Northern Ireland

Fury over British government's Troubles ‘amnesty’ plan

Supporters of two former paratroopers accused of the murder of an Official IRA leader before the men were formally acquitted after prosecutors offered no further evidence at their trial
Supporters of two former paratroopers accused of the murder of an Official IRA leader before the men were formally acquitted after prosecutors offered no further evidence at their trial Supporters of two former paratroopers accused of the murder of an Official IRA leader before the men were formally acquitted after prosecutors offered no further evidence at their trial

Politicians on both sides of the border have condemned a reported move to prevent future prosecutions over Troubles crimes.

The British government is set to introduce a statute of limitations to stop people being charged over incidents that occurred before the 1998 Good Friday Agreement, according to reports in the Times and Daily Telegraph.

Many victims of the Troubles are vehemently opposed to any statute of limitations, which they characterise as an amnesty that will thwart their chances of justice.

The bar on prosecutions would apply across the board, including former security force members and paramilitaries, but an exemption would still enable war crimes, such as torture, to be prosecuted, according to the papers.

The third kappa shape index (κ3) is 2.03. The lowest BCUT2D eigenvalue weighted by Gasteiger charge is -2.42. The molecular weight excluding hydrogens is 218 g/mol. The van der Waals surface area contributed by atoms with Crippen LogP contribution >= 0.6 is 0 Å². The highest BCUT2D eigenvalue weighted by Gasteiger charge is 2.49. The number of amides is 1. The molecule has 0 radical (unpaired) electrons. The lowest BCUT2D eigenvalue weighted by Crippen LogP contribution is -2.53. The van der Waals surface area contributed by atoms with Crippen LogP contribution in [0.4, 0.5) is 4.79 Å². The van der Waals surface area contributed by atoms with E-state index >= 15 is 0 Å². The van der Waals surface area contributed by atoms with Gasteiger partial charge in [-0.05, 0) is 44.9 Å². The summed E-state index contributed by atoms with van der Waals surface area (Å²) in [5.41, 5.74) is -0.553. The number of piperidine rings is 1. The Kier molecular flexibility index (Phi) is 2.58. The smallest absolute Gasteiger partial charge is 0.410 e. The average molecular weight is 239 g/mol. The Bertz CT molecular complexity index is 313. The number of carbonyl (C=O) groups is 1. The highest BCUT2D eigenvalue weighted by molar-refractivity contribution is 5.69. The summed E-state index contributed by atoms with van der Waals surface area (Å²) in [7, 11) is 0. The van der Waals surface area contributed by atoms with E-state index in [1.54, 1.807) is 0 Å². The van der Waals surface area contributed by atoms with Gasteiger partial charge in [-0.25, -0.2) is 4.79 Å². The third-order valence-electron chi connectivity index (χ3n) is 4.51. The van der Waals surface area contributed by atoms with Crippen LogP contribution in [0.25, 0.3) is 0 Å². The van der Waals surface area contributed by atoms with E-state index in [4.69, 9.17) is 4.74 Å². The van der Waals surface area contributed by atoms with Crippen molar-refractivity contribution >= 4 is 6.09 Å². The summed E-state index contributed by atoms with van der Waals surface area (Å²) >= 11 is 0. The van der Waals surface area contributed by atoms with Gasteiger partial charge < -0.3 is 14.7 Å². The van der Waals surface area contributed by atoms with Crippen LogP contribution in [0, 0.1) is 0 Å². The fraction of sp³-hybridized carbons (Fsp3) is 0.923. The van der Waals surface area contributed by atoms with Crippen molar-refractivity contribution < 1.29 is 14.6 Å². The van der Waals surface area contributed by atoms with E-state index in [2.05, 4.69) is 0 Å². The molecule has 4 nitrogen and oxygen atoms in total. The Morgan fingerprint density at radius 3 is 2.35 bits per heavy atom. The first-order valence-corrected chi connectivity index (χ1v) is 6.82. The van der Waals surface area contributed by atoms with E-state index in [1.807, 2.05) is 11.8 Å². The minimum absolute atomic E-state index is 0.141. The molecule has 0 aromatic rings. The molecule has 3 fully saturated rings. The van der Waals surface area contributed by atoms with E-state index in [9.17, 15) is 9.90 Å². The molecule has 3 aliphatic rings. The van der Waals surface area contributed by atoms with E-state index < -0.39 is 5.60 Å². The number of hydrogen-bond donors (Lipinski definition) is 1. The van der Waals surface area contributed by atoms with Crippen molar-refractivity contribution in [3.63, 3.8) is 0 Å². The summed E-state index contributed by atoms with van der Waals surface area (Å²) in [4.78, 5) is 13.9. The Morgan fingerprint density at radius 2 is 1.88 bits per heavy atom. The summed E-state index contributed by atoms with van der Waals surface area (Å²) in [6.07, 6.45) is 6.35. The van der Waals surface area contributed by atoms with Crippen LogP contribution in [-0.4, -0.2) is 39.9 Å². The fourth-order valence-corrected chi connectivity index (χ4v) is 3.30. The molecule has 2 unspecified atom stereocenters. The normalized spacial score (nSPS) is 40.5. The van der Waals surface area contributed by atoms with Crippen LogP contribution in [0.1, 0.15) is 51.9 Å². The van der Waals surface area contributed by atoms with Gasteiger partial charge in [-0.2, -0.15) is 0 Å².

The reported move, some detail of which could be announced in next week’s Queen’s Speech, would signal the scrapping of a key mechanism agreed by the British and Dublin governments and main Northern Ireland parties in the 2014 Stormont House Agreement.

The Stormont House proposals included a new independent investigation unit to re-examine all unsolved killings.

Responding to this morning's reports, a spokesman for the British government said: "The government has clear objectives for addressing the legacy of the Troubles and delivering its manifesto commitments to veterans who served in Northern Ireland.

"We want to deal with the past in a way that helps society in Northern Ireland to look forward rather than back.

"It is clear to all that the current system for dealing with the legacy of the Troubles is not working for anyone, failing to bring satisfactory outcomes for families, placing a heavy burden on the criminal justice system, and leaving society in Northern Ireland hamstrung by its past."

Simon Byrne said he has had no advanced sight of what the British government is planning in relation to legacy cases.

Mr Byrne declined to be drawn on whether or not he would support the reported statute of limitations, insisting it was appropriate to wait to comment until the details were officially announced.

However, he made clear that the PSNI had "consistently" voiced its support for the Stormont House Agreement mechanisms, which include a new investigative unit for Troubles crimes.

"I haven't had a conversation with the secretary of state in relation to what would appear in the public domain today," he told a meeting of the NI Policing Board.

"We did have an indication from the NIO that something will be said on the 11th of May (Queen's Speech) but we were no (more) sighted in terms of the detail than what has been put out in the public domain today."